VR Testing, 3DMark Fire Strike and Unigine Heaven 4.0

VR Testing

Allyn here, stepping in to bring you the much-asked-for VR testing and results. Back in our ‘Measuring VR Performance and Experiences’ piece, we compared the output of PresentMon with the GPU Render Time reported by SteamVR:

In the above capture, we changed our viewpoint between a simple and complex scene, noting that once GPU render time exceeded ~11ms (90 Hz), the GPU was forced to shift from presenting a new rendered frame every 11ms to every 22ms once the render time exceeded 11ms. Timewarp keeps the visual feedback of headset movements at a fluid 90 FPS, but the rendered scene drops to 45 FPS actual (here is a video showing that effect):

In the above video, the 970 was unable to render this particular scene at 90 FPS, so it dropped to 45 FPS, but the head panning across the scene remains at 90 FPS thanks to Timewarp. Depending on the game you are playing / what you are doing in that game, this can introduce varying degrees of negative effects to the VR user. While head rotation will always be 90 FPS, it is easy to perceive the transition to 45 FPS renders given other objects and movements within the VR environment. In some cases it is a jarring transition, and the ideal scenario is to simply prevent render time from exceeding 11ms in the first place. SteamVR Performance Test draws a very complex scene and implements a trick called Dynamic Fidelity in order to keep the full renders under 11ms. This same trick is implemented in Steam’s own VR game – The Lab. This game has no adjustable quality settings and instead dynamically adjusts its quality during play.

The above capture was taken while looking around the loading ‘splash scene’ containing a bunch of red valve handles, and the installed Fury X was not fast enough for that engine to continue at its highest setting. The instantaneous steps are where the fidelity level was reduced to preempt a drop to 45 FPS scene rendering. This is good for VR games moving forward as it maintains a more fluid experience while moving through scenes of varying complexity. It does however create an issue for testing, as there is currently no way to monitor the current level of fidelity used by Valve’s dynamic VR engine. End result – we could not use The Lab for this testing, leaving us with our current VR testing staple: The Gallery.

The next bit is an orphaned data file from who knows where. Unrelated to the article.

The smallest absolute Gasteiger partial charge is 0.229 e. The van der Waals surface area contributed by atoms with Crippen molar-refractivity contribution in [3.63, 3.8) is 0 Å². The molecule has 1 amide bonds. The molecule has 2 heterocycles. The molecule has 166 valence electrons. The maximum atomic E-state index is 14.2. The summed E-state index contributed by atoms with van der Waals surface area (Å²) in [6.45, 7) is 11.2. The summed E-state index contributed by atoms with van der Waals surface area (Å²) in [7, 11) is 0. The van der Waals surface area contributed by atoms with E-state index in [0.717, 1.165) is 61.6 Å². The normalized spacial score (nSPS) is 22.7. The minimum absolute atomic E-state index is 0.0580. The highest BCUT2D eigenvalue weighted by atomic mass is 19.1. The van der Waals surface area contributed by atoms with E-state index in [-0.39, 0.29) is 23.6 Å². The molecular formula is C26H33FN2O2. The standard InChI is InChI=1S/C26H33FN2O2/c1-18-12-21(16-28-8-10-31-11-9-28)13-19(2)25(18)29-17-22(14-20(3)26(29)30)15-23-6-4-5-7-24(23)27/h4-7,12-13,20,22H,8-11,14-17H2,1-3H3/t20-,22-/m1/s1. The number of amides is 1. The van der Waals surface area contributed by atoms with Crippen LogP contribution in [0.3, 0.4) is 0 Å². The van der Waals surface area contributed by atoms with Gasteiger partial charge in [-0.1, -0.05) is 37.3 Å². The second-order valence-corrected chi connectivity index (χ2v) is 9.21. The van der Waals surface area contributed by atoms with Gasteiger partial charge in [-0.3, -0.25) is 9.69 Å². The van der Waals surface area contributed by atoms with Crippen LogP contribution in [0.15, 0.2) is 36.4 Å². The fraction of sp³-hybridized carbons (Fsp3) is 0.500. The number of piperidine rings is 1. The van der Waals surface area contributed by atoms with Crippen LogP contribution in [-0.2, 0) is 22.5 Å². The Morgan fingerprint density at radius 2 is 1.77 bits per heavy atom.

We started by finding a scene that was reasonably demanding to render when using the ‘high’ preset. We then repeatedly ‘looked’ at this same scene with each GPU installed in our High End VR System, logging the GPU Render Time. Below is a three second snapshot of render time with the same scene and quality settings across all four tested GPUs:

To better mesh with the ‘11ms limit’, I’ve set the axis range maximums to match in the above chart. Looking at the data itself, we can see that our slowest card in this test (980) was able to maintain true 90 FPS rendering in a complex scene at the high preset. This means that for the given scene, the quality and experience in the VR is identical across all tested cards. What we are evaluating for is how much more complex that scene could be at 90 FPS renders. Since we are testing even faster cards, the better thing to take note of is how much GPU headroom was available in this given scene:

In this translation of the data, we can see that for the evaluated scene, the 980 had just over 30% headroom, meaning that it could theoretically render a scene 30% more complex before its scene render rate drops to 45 FPS. The Fury X sat a little closer to the 980 Ti, which had 64% headroom. The 1080 takes a huge jump over all other cards and could maintain 90 FPS renders with a scene more than twice as complex. More importantly to note here is that the 1080 turned in those numbers *without* Simultaneous Multi-Projection (it is not implemented in SteamVR at the time of this testing).

GeForce GTX 1080 8GB, VR Headroom, The Gallery – Complex Scene
  GTX 980 Ti GTX 980 Fury X
HTC Vive +28% +60% +39%

The percent gains over competing GPUs are in-line with other tests in this article, but we expect these gains to increase once SMP is implemented in VR platforms and games. Once that happens, we should see a further reduction in GPU Render Time and a corresponding increase in headroom (or a higher fidelity in games that dynamically adjust). We will track those updates as they happen and revisit this testing in a future article.

3DMark Fire Strike and Unigine Heaven 4.0

With VR testing out of the way, let us look at a set of tests from more standard benchmarks like Unigine Heaven and the new 3DMark benchmark. 

I consider these tests to be somewhat of a "best case" for all the cards in our comparison.  We aren't using our frame capture system, we aren't measuring frame latency, nothing like that; I think this should give you an idea of graphics performance if each vendor had the best result for each game.

Our 3DMark results are impressive as well for the GTX 1080, showing a 28% lead over the GTX 980 Ti, a 65% lead over the GTX 980, and a 34% improvement over the Fury X at the Extreme preset. At the Ultra settings, those drop to 25%, 60% and 26% respectively.

Our results in Unigine Heaven show even less improvement for the GP104 part that 3DMark, though the GTX 1080 is still 20% faster than the GTX 980 Ti and 67% faster than the GTX 980!

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